Governments and private firms should encourage digital wages with CBDC

Several firms operating in countries with most unbanked pay their employees and contract workers in cash. Instead, the governments of such countries should encourage and incentivize these firms to pay wages in digital currencies. Such measures will foster the inclusion of financially underprivileged people into the digital payments ecosystem. Additionally, women who earlier were dependent on their family members to hold on to their money due to lack of a bank account can now save and spend at their will using just their mobile phones. Hence, CBDC enables financial independence for the deprived people.


CBDC-driven payments should facilitate physical ID alternatives for users to authenticate transactions

Stringent document demands make the process of opening a bank account cumbersome. Alternate options, such as one-time-passwords, PINs, and biometrics, can be employed while transacting in digital money. It will lead to the inclusion of those who, for various unfortunate reasons, are unable to produce valid paper-based IDs.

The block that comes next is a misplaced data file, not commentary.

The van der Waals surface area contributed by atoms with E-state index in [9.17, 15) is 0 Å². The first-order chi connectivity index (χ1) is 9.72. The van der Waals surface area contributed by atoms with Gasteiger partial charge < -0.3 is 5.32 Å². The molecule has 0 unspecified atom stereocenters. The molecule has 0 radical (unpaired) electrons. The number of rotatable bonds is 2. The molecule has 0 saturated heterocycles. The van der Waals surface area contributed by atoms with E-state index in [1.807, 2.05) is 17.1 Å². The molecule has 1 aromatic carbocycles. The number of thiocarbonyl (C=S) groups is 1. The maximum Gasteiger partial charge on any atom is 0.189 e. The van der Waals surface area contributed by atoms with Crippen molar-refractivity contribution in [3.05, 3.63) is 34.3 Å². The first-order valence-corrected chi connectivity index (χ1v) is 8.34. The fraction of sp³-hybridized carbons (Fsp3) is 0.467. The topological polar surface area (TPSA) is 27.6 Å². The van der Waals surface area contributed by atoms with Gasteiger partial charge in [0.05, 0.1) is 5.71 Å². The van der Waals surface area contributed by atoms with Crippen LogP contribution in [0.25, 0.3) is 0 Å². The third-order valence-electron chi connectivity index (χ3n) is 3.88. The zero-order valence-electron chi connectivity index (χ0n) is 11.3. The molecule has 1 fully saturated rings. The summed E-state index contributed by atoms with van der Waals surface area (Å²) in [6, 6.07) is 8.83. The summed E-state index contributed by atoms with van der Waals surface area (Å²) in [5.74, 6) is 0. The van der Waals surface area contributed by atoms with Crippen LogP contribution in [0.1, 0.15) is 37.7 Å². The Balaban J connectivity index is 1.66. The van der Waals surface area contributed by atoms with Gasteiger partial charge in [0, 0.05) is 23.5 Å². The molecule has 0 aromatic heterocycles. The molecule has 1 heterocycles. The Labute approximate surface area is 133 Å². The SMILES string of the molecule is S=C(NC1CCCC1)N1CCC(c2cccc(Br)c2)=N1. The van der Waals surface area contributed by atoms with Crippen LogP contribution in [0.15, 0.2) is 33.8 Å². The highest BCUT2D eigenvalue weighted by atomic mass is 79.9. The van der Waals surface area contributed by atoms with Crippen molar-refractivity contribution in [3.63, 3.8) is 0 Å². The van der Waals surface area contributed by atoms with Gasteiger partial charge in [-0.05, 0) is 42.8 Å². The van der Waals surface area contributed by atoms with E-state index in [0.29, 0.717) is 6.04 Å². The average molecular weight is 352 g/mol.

Providing the benefits of the cash system will draw attention to CBDC

For many, the privacy that cash transactions provide is a significant reason to use fiat money. But, such privacy also facilitates nefarious activities and money laundering. CBDC is a powerful solution to this problem. People should be allowed to transact anonymously for transactions of lower amounts. On the contrary, when they use CBDC for high-value transactions, they need to produce a valid ID. These measures will appease both privacy advocates and regulatory authorities.

CBDC should foster trust in the financial system

CBDC is issued by the governments. Hence, it enjoys the reliable backing that paper notes have. CBDC is often considered safer and more reliable than their crypto antecedents. Additionally, Blockchain, when used to undergird the digital currency, adds trust and transparency into the system.

CBDC reduces the reliance on banks and other financial institutions. It can be the medium that fosters the financial inclusion of the underserved populace.

Image source: Shutterstock